The Catholic bishops in Texas are aiding efforts to stop the execution of a man whose case has captured Pope Francis’s attention amid a shift in the church to reject the death penalty in all circumstances.

As the Supreme Court prepares to decide in October whether to hear the case of Argentina native Victor Hugo Saldaño, the Texas Catholic Bishops Conference is lobbying the justices to lessen his sentence. Saldaño’s death sentence was first thrown out by the Supreme Court over a determination of racial bias, and the bishops argue that he was resentenced to death because solitary confinement had driven him to mental decline.

“The remedy for the violation of his rights cannot be another death sentence, but commutation of the sentence to life imprisonment,” attorneys for the bishops wrote last month in a petition to the Supreme Court.

Saldaño’s case has been of particular interest to Pope Francis, who also hails from Argentina. Saldaño’s mother, Lidia Guerrero, has said the pontiff told her in 2014 that he was praying for her son, who was convicted in a 1995 killing. Guerrero also has met with Pope Francis twice.

The Texas bishops’ intervention comes a year after Pope Francis revised Catholic teaching to hold that capital punishment is always inadmissible and an affront to the “dignity of the person.” The church had said the death penalty could be acceptable in rare cases.

This evolution in church teaching has been met with some resistance, including from five cardinals and bishops who in May signed a “declaration of truths” that they said reaffirmed the church’s position on issues including capital punishment. The Church, the document says, “did not err in teaching that the civil power may lawfully exercise capital punishment on malefactors where this is truly necessary to preserve the existence or just order of societies.”

The Texas bishops wrote in their petition that they were pleading Saldaño’s case not only because it involved the church’s position on the sanctity of human life, but also because the church holds that racial bias like that employed against Saldaño is evil.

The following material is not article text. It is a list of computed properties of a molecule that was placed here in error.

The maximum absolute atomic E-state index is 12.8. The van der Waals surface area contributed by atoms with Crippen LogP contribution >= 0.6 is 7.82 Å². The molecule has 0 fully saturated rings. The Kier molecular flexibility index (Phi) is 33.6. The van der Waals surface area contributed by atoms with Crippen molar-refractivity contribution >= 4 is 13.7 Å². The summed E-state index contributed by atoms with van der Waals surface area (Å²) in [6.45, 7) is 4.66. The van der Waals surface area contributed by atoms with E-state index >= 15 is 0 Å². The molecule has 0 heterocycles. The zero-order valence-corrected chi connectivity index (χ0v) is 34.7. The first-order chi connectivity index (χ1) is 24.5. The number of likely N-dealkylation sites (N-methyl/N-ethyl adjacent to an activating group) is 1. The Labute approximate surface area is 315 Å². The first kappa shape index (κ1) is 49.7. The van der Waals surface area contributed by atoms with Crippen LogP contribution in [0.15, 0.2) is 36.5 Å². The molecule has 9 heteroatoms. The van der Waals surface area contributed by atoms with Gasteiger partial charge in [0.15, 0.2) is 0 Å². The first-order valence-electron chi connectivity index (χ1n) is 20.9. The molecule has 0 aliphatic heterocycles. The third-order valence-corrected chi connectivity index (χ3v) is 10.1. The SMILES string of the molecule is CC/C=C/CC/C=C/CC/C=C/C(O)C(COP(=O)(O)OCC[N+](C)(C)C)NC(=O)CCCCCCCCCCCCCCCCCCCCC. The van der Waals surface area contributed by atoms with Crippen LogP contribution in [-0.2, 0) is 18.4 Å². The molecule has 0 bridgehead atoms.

Saldaño was convicted in 1996 of capital murder for kidnapping a man at a supermarket in Plano, Tex., driving him to a local lake and fatally shooting him. At Saldaño’s trial, a state psychologist, Walter Quijano, testified that Saldaño’s Hispanic heritage put him at a higher risk for perpetrating future violence.

Saldaño’s case rose to the Supreme Court in 2000 and elicited an admission from Texas’s attorney general that the race-based testimony had made Saldaño’s sentencing hearing unconstitutionally flawed, the bishops’ petition says. The court sent the case back to Texas, the petition says, but Saldaño had become mentally unstable by the time he got a new trial in 2004.

Saldaño was kept for four years before the retrial at Polunsky Unit in Livingston, Tex., where the petition says inmates stay alone in six-by-nine foot cells guarded by steel doors for 23 hours each day. Food is slipped through the bottom of the doors, the petition says, and visitors are not allowed. Saldaño attempted suicide in 2001, spent several periods of time in a psychiatric hospital and collected disciplinary infractions because of his mental decline, the petition says.

To sentence a defendant to death in Texas, a jury has to find they have a high likelihood of “future dangerousness,” said Jonathan Miller, an attorney for Argentina’s government, which is also advocating for Saldaño’s sentence to be commuted. At his retrial, Saldaño masturbated in front of jurors, looked at people strangely and spoke incoherently, Miller said, influencing the jury’s decision that he posed a continued threat to the public.

“He was so degraded mentally that it made any kind of analysis of future dangerousness impossible,” Miller, who is also a professor at Southwestern Law School, told The Washington Post. “How do you evaluate someone for future dangerousness if they’ve been in severe isolation for many years and they’re no longer the same person anymore?”

Texas has executed far more prisoners since 1977 than any other state, according to the Death Penalty Information Center. Most recently, Larry Swearingen was executed Aug. 21 for killing a college student in 1998. He maintained until his death that he had not committed the murder.

Read more: